The Philippines has been free of polio for 16 months. WHO and UNICEF have declared the outbreak to be over.
According to the Associated Press, the World Health Organization and the United Nations Children’s Fund have proclaimed the polio outbreak in the Philippines to be over after 16 months without a confirmed case.
In 2019, over 20 years after the WHO declared the Philippines polio-free, health officials observed a resurgence of the illness. The Philippine Department of Health completed its massive immunization and monitoring program on June 3, according to WHO and UNICEF.
Polio is a viral infection that causes paralysis and death and has no known cure. Following the 2019 revival, the country delivered 30 million polio vaccination doses to youngsters, even as the disease’s spread began to overlap with COVID-19 outbreaks in 2020.
Dr. Rabindra Abeyasinghe, a WHO official in the Philippines, said, “This is a big achievement for public health and an outstanding illustration of what collective efforts can achieve, even in the midst of the COVID-19 pandemic.”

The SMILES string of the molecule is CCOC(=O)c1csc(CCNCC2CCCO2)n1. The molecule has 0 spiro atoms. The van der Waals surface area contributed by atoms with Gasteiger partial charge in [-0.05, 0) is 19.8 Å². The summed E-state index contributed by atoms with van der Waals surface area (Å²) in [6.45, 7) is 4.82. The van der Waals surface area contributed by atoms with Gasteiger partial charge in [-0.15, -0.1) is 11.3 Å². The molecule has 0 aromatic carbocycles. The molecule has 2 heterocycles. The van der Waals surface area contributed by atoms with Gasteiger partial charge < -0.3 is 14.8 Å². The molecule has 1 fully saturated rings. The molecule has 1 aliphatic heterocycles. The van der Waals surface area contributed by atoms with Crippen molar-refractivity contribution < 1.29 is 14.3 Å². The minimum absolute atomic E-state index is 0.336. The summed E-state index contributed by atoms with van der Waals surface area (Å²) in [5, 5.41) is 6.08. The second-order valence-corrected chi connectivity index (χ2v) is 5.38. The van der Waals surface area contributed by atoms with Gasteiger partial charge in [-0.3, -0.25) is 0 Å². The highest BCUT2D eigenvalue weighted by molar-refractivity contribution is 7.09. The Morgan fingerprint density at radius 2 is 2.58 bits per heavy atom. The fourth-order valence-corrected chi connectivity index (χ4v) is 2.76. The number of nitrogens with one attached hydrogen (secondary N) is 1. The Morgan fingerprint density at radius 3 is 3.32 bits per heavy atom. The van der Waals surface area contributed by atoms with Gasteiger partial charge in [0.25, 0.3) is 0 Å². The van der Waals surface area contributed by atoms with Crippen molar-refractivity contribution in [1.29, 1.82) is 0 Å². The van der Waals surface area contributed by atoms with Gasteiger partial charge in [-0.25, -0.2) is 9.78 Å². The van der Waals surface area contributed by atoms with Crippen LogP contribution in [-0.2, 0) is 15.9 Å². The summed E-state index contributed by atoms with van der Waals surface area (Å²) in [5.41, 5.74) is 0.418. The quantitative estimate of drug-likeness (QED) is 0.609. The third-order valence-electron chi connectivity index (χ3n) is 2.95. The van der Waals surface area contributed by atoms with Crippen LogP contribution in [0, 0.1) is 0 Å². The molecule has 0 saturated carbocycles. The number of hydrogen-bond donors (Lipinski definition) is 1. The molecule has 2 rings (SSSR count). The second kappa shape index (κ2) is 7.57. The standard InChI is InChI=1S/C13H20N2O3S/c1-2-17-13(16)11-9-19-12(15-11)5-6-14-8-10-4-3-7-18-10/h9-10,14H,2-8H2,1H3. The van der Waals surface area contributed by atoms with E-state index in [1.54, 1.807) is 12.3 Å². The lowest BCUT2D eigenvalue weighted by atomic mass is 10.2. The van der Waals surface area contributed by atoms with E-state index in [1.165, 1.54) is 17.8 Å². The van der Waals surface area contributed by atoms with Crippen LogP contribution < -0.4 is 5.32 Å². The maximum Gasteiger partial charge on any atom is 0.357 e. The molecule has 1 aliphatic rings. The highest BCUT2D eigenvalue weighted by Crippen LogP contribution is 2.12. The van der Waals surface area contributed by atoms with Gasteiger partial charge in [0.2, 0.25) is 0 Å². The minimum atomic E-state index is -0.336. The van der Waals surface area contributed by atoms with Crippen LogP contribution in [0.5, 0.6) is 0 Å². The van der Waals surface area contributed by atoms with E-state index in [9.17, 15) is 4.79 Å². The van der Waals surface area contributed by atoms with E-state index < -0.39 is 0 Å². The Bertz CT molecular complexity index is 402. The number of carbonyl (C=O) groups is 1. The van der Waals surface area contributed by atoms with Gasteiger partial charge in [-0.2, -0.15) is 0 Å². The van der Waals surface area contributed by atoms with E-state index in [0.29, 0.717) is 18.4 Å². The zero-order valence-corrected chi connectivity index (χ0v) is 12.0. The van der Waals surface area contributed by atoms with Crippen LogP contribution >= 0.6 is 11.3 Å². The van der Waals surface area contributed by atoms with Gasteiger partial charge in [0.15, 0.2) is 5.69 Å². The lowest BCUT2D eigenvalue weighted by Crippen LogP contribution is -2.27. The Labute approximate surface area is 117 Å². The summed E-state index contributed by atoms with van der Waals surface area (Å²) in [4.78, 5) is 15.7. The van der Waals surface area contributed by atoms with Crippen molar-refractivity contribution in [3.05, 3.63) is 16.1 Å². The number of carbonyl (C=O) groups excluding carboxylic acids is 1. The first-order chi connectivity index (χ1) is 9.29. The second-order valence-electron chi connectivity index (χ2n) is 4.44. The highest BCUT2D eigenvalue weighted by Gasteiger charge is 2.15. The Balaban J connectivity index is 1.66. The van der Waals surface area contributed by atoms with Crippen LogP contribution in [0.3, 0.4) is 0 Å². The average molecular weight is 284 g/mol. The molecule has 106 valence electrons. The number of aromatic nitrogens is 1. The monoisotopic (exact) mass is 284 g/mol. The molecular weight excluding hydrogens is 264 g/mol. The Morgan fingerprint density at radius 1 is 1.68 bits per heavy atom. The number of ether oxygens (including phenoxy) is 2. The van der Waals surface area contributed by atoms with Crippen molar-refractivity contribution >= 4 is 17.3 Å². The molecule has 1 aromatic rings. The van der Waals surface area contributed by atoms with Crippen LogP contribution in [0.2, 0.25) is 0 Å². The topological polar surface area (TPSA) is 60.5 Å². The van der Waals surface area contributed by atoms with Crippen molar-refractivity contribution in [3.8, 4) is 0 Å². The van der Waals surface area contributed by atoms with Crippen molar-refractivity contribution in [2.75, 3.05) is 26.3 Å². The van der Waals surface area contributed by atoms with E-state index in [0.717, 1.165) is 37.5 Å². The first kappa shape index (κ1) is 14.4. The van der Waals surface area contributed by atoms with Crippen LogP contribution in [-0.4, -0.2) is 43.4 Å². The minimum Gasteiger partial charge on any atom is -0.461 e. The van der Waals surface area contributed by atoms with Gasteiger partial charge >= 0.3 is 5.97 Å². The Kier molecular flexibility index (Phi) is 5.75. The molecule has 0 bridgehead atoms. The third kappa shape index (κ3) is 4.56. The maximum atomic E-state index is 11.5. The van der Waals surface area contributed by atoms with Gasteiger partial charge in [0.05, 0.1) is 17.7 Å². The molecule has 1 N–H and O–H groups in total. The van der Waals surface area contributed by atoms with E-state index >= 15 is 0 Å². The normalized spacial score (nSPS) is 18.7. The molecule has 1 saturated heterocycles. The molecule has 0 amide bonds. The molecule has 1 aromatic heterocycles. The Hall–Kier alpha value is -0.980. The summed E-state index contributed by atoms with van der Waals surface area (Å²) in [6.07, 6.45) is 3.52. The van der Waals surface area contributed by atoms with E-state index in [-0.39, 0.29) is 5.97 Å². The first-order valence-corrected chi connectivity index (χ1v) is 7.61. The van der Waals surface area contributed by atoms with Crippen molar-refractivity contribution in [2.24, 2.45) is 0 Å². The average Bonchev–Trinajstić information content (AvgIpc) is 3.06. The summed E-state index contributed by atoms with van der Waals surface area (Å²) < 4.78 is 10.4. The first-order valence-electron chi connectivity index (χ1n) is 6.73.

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A fear concerning another vaccine also hampered the polio immunization campaign.
In 2017, the government’s immunization initiatives were hampered by a dengue fever vaccine produced by Sanofi Pasteur, which some Philippine officials blamed for the deaths of at least three children.
After Sanofi announced a study revealed the vaccine may raise the risk of severe dengue infections, the authorities canceled the dengue immunization campaign. The Dengvaxia vaccination was given to about 830,000 children during the program, which began in 2016 and ended in 2017.
Officials from Sanofi stated the Dengvaxia vaccine was safe and that if the immunization campaign persisted, it would cut dengue illnesses.
Since then, Philippine health officials have tried to re-establish public trust in vaccines.